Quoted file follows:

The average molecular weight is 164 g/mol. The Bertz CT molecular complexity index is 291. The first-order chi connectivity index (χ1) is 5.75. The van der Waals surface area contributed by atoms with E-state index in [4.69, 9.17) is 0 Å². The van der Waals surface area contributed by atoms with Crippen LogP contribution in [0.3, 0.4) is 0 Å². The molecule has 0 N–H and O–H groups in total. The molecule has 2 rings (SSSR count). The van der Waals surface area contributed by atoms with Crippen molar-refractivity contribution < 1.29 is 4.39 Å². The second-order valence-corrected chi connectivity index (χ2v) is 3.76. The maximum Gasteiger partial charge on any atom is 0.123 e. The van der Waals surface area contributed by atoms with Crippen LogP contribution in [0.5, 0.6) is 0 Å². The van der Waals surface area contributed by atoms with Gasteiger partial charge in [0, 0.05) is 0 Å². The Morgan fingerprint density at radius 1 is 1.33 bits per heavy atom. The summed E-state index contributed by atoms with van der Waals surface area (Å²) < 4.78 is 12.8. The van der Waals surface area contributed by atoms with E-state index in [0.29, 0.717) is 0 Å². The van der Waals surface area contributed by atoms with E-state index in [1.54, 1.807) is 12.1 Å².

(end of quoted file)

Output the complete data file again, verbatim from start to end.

The average molecular weight is 164 g/mol. The Bertz CT molecular complexity index is 291. The first-order chi connectivity index (χ1) is 5.75. The van der Waals surface area contributed by atoms with E-state index in [4.69, 9.17) is 0 Å². The van der Waals surface area contributed by atoms with Crippen LogP contribution in [0.3, 0.4) is 0 Å². The molecule has 0 N–H and O–H groups in total. The molecule has 2 rings (SSSR count). The van der Waals surface area contributed by atoms with Crippen molar-refractivity contribution < 1.29 is 4.39 Å². The second-order valence-corrected chi connectivity index (χ2v) is 3.76. The maximum Gasteiger partial charge on any atom is 0.123 e. The van der Waals surface area contributed by atoms with Crippen LogP contribution in [0.5, 0.6) is 0 Å². The van der Waals surface area contributed by atoms with Gasteiger partial charge in [0, 0.05) is 0 Å². The Morgan fingerprint density at radius 1 is 1.33 bits per heavy atom. The summed E-state index contributed by atoms with van der Waals surface area (Å²) < 4.78 is 12.8. The van der Waals surface area contributed by atoms with E-state index in [0.29, 0.717) is 0 Å². The van der Waals surface area contributed by atoms with E-state index in [1.54, 1.807) is 12.1 Å².